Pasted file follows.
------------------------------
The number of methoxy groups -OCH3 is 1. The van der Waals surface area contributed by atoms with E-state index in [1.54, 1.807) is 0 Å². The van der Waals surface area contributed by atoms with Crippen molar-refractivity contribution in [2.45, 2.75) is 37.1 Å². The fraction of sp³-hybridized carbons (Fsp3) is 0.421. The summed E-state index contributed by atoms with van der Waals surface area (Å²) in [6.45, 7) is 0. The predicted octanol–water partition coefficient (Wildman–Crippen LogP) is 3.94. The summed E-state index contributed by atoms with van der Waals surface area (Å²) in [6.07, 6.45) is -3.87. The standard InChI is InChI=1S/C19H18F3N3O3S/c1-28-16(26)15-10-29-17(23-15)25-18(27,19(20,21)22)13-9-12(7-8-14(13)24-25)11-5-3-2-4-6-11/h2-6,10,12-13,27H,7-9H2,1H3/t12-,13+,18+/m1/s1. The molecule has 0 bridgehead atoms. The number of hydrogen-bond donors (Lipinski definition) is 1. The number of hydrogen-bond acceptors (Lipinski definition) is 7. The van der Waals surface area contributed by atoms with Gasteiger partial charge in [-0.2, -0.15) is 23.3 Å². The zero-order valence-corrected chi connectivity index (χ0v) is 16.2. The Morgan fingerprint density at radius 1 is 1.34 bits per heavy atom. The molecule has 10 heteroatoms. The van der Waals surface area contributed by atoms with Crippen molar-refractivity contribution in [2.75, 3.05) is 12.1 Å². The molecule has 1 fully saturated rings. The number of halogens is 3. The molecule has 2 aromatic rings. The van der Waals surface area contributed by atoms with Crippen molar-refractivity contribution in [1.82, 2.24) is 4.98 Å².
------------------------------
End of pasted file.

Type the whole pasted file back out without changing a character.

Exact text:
The number of methoxy groups -OCH3 is 1. The van der Waals surface area contributed by atoms with E-state index in [1.54, 1.807) is 0 Å². The van der Waals surface area contributed by atoms with Crippen molar-refractivity contribution in [2.45, 2.75) is 37.1 Å². The fraction of sp³-hybridized carbons (Fsp3) is 0.421. The summed E-state index contributed by atoms with van der Waals surface area (Å²) in [6.45, 7) is 0. The predicted octanol–water partition coefficient (Wildman–Crippen LogP) is 3.94. The summed E-state index contributed by atoms with van der Waals surface area (Å²) in [6.07, 6.45) is -3.87. The standard InChI is InChI=1S/C19H18F3N3O3S/c1-28-16(26)15-10-29-17(23-15)25-18(27,19(20,21)22)13-9-12(7-8-14(13)24-25)11-5-3-2-4-6-11/h2-6,10,12-13,27H,7-9H2,1H3/t12-,13+,18+/m1/s1. The molecule has 0 bridgehead atoms. The number of hydrogen-bond donors (Lipinski definition) is 1. The number of hydrogen-bond acceptors (Lipinski definition) is 7. The van der Waals surface area contributed by atoms with Gasteiger partial charge in [-0.2, -0.15) is 23.3 Å². The zero-order valence-corrected chi connectivity index (χ0v) is 16.2. The Morgan fingerprint density at radius 1 is 1.34 bits per heavy atom. The molecule has 10 heteroatoms. The van der Waals surface area contributed by atoms with Crippen molar-refractivity contribution in [2.75, 3.05) is 12.1 Å². The molecule has 1 fully saturated rings. The number of halogens is 3. The molecule has 2 aromatic rings. The van der Waals surface area contributed by atoms with Crippen molar-refractivity contribution in [1.82, 2.24) is 4.98 Å².